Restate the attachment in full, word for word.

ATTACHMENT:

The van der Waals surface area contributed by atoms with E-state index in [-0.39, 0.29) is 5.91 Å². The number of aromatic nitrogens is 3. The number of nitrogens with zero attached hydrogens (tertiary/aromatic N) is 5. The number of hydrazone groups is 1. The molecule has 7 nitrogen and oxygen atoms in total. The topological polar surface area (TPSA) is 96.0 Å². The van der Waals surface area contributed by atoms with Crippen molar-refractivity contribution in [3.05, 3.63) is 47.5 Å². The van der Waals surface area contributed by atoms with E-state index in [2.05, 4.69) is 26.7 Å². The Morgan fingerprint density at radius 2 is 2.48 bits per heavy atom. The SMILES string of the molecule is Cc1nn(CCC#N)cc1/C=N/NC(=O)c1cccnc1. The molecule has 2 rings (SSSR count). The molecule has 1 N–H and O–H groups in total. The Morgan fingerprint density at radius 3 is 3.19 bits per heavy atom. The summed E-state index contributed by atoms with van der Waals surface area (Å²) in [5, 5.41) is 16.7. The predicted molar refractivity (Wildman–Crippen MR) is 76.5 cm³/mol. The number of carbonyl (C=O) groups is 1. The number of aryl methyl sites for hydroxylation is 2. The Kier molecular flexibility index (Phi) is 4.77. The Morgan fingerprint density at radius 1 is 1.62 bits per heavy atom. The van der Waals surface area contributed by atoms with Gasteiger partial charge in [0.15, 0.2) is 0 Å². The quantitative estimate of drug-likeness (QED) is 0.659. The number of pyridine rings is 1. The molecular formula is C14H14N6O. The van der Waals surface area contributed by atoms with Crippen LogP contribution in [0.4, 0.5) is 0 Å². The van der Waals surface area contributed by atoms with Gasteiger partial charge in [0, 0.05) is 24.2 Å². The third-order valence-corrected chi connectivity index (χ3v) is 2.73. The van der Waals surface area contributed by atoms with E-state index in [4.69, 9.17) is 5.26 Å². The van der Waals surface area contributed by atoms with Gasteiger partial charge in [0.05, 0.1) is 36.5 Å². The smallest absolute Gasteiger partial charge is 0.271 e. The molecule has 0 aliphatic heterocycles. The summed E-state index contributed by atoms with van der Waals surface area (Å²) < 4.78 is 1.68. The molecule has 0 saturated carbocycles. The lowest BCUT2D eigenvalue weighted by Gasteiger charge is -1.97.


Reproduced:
The van der Waals surface area contributed by atoms with E-state index in [-0.39, 0.29) is 5.91 Å². The number of aromatic nitrogens is 3. The number of nitrogens with zero attached hydrogens (tertiary/aromatic N) is 5. The number of hydrazone groups is 1. The molecule has 7 nitrogen and oxygen atoms in total. The topological polar surface area (TPSA) is 96.0 Å². The van der Waals surface area contributed by atoms with Crippen molar-refractivity contribution in [3.05, 3.63) is 47.5 Å². The van der Waals surface area contributed by atoms with E-state index in [2.05, 4.69) is 26.7 Å². The Morgan fingerprint density at radius 2 is 2.48 bits per heavy atom. The SMILES string of the molecule is Cc1nn(CCC#N)cc1/C=N/NC(=O)c1cccnc1. The molecule has 2 rings (SSSR count). The molecule has 1 N–H and O–H groups in total. The Morgan fingerprint density at radius 3 is 3.19 bits per heavy atom. The summed E-state index contributed by atoms with van der Waals surface area (Å²) in [5, 5.41) is 16.7. The predicted molar refractivity (Wildman–Crippen MR) is 76.5 cm³/mol. The number of carbonyl (C=O) groups is 1. The number of aryl methyl sites for hydroxylation is 2. The Kier molecular flexibility index (Phi) is 4.77. The Morgan fingerprint density at radius 1 is 1.62 bits per heavy atom. The van der Waals surface area contributed by atoms with Gasteiger partial charge in [0.15, 0.2) is 0 Å². The quantitative estimate of drug-likeness (QED) is 0.659. The number of pyridine rings is 1. The molecular formula is C14H14N6O. The van der Waals surface area contributed by atoms with Crippen LogP contribution in [0.4, 0.5) is 0 Å². The van der Waals surface area contributed by atoms with Gasteiger partial charge in [0, 0.05) is 24.2 Å². The third-order valence-corrected chi connectivity index (χ3v) is 2.73. The van der Waals surface area contributed by atoms with E-state index in [4.69, 9.17) is 5.26 Å². The van der Waals surface area contributed by atoms with Gasteiger partial charge in [0.05, 0.1) is 36.5 Å². The smallest absolute Gasteiger partial charge is 0.271 e. The molecule has 0 aliphatic heterocycles. The summed E-state index contributed by atoms with van der Waals surface area (Å²) < 4.78 is 1.68. The molecule has 0 saturated carbocycles. The lowest BCUT2D eigenvalue weighted by Gasteiger charge is -1.97.